mistress. Infamy, assassination and imprisonment awaited some royal mistresses

who tumbled from favour whilst others disappeared into obscurity or respectable

lives as married women and were quickly forgotten.

Meet Nest of Wales, born in turbulent times, whose abduction started a war; Alice Perrers and Jane Shore labelled ‘whores’ and ‘wantons’; Katherine Swynford who turned the medieval world upside down with a royal happy-ever-after and Rosamund Clifford who left history and stepped into legend.

Discover how serial royal womanisers married off their discarded mistresses to bind their allies close. Explore the semi-official roles of some mistresses; the illegitimate children who became kings; secret marriage ceremonies; Edith Forne Sigulfson and Lady Eleanor Talbot who sought atonement through religion as well as the aristocratic women who became the victims of royal lust.

Most of the shameful women who shared the beds of medieval kings were silenced, besmirched or consigned to the footnotes of a patriarchal worldview but they negotiated paths between the private and public spheres of medieval court life - changing history as they went.

An interesting and intriguing read about some of the women involved in Medieval relationships amongst kings and princes throughout Europe. There seems to be a variety of different reasons for these relationships such as love, seeking power and some that were born into a position where a relationship was a likely outcome. It was nice to read about women in this position rather than just the male viewpoint and I really liked that they took a European wide look rather than just sticking British. A lot of research done and well written certainly one for people into Women’s history through the medieval period.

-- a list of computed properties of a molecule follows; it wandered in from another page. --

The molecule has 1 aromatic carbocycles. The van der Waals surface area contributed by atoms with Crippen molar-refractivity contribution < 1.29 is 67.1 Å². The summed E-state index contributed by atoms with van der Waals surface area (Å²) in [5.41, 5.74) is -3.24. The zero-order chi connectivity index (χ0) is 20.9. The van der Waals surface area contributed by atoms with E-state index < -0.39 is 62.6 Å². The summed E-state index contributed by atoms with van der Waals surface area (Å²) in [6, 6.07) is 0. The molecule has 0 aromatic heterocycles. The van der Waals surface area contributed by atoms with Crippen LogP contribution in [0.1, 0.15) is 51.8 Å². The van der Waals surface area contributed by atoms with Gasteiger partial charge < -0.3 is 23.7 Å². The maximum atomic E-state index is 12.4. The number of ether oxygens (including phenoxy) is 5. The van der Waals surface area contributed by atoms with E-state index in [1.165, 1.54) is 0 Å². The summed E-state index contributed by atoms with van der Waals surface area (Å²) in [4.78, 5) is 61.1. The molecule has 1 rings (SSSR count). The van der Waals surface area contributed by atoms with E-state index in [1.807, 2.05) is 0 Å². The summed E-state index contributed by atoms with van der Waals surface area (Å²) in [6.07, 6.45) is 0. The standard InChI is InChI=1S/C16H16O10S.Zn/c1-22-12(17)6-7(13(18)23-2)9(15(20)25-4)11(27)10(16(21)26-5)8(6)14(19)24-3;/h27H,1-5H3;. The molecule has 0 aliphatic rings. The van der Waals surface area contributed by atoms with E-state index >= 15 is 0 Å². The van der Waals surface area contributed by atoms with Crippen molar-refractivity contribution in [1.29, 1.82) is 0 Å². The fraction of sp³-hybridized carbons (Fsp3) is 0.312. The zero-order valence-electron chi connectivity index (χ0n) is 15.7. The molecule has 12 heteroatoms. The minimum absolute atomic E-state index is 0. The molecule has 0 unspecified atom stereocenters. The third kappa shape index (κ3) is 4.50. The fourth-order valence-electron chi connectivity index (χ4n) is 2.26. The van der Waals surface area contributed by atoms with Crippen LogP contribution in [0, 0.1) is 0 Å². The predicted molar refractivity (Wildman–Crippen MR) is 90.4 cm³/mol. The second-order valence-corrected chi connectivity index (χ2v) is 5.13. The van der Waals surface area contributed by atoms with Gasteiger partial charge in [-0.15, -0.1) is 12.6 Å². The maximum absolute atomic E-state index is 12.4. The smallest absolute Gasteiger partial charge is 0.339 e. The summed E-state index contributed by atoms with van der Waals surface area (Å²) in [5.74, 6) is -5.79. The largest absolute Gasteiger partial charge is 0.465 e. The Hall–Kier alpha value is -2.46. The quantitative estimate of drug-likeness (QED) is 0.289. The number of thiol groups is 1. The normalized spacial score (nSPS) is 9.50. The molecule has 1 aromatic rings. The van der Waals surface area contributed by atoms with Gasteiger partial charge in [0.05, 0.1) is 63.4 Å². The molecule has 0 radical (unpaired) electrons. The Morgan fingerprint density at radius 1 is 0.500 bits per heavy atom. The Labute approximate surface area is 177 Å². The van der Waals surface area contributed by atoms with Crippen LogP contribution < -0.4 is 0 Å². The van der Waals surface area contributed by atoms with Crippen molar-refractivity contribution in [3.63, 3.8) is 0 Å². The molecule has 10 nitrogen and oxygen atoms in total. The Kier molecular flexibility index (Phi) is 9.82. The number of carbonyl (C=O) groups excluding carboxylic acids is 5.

Wednesday, January 11, 2023

Royal Yachts Under Sail

Royal Yachts Under Sail written by Brian Lavery and published

by Seaforth Publishing - £50 - Hardback - Pages 160

From the time of the Restoration of Charles II, when he returned to England from Breda

and was presented with the yacht Mary by the burgomaster of Amsterdam, Royal yachts

began to be defined as such in England and built with that special purpose in mind.

They were built luxuriously and used for royal visits to the fleet, for diplomacy and for

racing and cruising for pleasure.

Charles II took more of an interest in the sea than any other English monarch. He built a fleet of royal yachts, fine examples of ship design and decorative art, and he can be said to have been the father of yachting and of royal yachts. His successors were less keen on the sea but travelled to Europe on missions of peace and war; and royal yachts took part in regime change several times. In 1689 Queen Mary was bought over to join her husband William of Orange and complete the ‘Glorious Revolution’. In 1714 George I arrived from Hanover to establish a new dynasty. And in 1814, in a reverse process, King Louis XVIII was taken back to France to restore the monarchy after the defeat of Napoleon.

This important new book is the first to describe the building and decoration of the yachts in such detail, using many newly discovered sources; and it is the first to describe their uses and exploits, often taking their royal passengers into controversy or danger. Besides the yachts themselves, it reveals much about the character of the kings, queens and princes involved – the impetuousness of the future William IV for example, or his brother George IV’s surprising love of sailing. It describes the design, accommodation, and sailing of the yachts, as well as their captains and crews.

Royal Yachts Under Sail is a beautiful-looking book, it’s a coffee table size book, so one that’s not so easy to read laid in bed. I have to start with the fact that this book is choc full of brilliant and beautiful artwork of fantastic royal ships, scenes, sailors and ports of interest. The pictures in my opinion really bring the book and subject to life, and the standard of art is just very beautiful. The book also contains maps, diagrams, illustrations and plans which are of equally high standard too. 

The book explains the story of the start of the Royal Yacht era with the return of

Charles II, but these boats were not just your standard boat, these boats were

vessels of high luxury, style and expense. Their opulence would bring stature,

standing and status to the monarch and his country. This is a fascinating book

if you're into learning about boat building, with much talk about plans, ease of

building, standards of building and work. This book was a fascinating read I

have enjoyed reading and would easily please anyone who loves to read about